1. Poems are not purely narrative; stories are! If you want to write a story “by god” write a story, but don’t call it a poem. I speculate that most narrative poems are short-short versions of stories written by writers – who don’t have the skill, patience or time to write a whole short story.
2. Free verse does not mean that you should completely ignore rhythms and line breaks. Help your readers – one long ass, run on sentence, without punctuation; that takes up a whole page, is not innovative (it’s already been done). It disrespects your reader’s intelligence, shows the world that you are only merely cleaver, and is pabulum masquerading as a poem.
3. Don’t put two contrasting metaphors in one verse or sentence – it just won’t hold together for your readers. Here is an example: “I was hearing a picture of you standing in a well of feeling looking for water”. That’s a line that truly crashes, as the mind of your reader tries to make sense of the way your use of “metaphors” and “predicates” collides and shatters into each other.
4. If you write a poetry blog as a daily confession about how “no one listens to you” and then choose fonts and contrasting background colors that make it difficult for your viewers to read your pearls of wisdom – then guess what – not only will you not have people listening to you , you won’t have people able to read you either.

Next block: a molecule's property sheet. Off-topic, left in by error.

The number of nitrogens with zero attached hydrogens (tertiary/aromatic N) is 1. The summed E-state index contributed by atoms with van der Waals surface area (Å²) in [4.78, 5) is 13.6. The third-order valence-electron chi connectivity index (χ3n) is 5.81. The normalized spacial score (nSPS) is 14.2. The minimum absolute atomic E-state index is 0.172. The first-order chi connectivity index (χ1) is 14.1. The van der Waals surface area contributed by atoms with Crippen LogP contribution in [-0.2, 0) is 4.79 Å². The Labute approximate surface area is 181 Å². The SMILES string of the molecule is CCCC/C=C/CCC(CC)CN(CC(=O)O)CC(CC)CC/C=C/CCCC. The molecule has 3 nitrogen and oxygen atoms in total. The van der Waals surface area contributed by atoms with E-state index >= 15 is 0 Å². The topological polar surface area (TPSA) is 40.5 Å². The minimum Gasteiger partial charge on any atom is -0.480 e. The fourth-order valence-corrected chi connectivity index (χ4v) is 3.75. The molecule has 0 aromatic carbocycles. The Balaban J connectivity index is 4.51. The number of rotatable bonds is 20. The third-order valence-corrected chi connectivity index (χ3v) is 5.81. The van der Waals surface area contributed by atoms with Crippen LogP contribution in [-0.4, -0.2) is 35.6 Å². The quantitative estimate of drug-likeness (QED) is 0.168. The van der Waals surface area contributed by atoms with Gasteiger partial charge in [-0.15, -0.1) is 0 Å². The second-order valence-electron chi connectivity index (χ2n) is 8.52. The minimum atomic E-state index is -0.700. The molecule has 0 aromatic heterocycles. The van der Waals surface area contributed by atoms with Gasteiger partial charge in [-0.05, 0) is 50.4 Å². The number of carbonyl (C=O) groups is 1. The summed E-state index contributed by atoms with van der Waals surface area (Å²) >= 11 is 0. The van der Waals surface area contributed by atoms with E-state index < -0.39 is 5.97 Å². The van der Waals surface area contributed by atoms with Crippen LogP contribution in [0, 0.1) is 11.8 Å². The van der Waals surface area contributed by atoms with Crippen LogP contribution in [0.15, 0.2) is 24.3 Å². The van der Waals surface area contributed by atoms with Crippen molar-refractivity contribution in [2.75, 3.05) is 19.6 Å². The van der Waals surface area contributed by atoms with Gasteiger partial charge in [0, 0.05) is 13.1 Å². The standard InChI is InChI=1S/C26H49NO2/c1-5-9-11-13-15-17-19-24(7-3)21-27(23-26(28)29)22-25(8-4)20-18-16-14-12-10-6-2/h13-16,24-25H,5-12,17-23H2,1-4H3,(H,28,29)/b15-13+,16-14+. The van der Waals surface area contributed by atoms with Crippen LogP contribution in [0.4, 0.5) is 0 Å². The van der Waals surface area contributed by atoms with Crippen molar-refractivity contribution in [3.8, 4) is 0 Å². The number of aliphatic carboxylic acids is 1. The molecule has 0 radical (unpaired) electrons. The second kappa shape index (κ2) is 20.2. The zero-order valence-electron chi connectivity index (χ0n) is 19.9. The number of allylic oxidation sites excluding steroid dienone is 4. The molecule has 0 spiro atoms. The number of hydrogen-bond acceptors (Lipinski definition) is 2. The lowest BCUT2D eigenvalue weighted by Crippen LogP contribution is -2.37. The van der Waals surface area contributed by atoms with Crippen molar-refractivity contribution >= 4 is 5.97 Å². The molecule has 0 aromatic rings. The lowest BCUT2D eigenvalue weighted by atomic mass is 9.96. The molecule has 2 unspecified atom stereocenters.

5. Consider that applying terms like “Postmodernism” and “Post-Postmodernism” to your poetry is you engaging in an intellectual mind fuck. Good poetry first lands in the heart long before it wends its way to the head (this will always be true, except for those poets and readers who are members of the “I am smarter than you” cabal – hell bent on living their lives in the mind, rather than remembering that just below their noses is this incredible thing called “the body”).
6. If your poem does not shout from the page then no amount of voice or invective will carry it to a listener’s ear when you shout it from a stage.
7. Dear Slam Poet: Isn’t nice that you have found a way to get along with big brother – that you have found a way to be like a corporate cohort smothering the competition – that you have found a way to weed out the weak poets amongst you and in a Darwinian manner leave them bleeding on the stage. Well done O’ ye gladiators of truth justice and the “I am hipper then you way”.
8. Please consider editing. I know that an angel or a devil personally whispered an opus in your ear – and that all of your words are holy, and that you once read Ginsberg stating that the first time is the best time – but that just does not stand up to the test of reading. It’s true that your first draft is a large part of why you write (your reporting the words of a muse, etc.) but remember, writing is a craft, and as craft, your poems should go through several iterations before finding themselves on your blog or printed on a page. And by the way you will be doing all of us a big favor in the process.
9. Read the masters, if for no other reason then to critique them. Study the evolution of poetry in a non-academic manner – who were these poets writing for, how were they received in their own times, what do you love about their poems, and what do you hate about them?
10. Poetry is about resonance; it’s the use of language in a manner consistent with and contemporaneous with its time. Remember the vernacular of the sub-culture of you audience – appeal to them by glorifying their understandings about “place”, “time”, and “dignity”.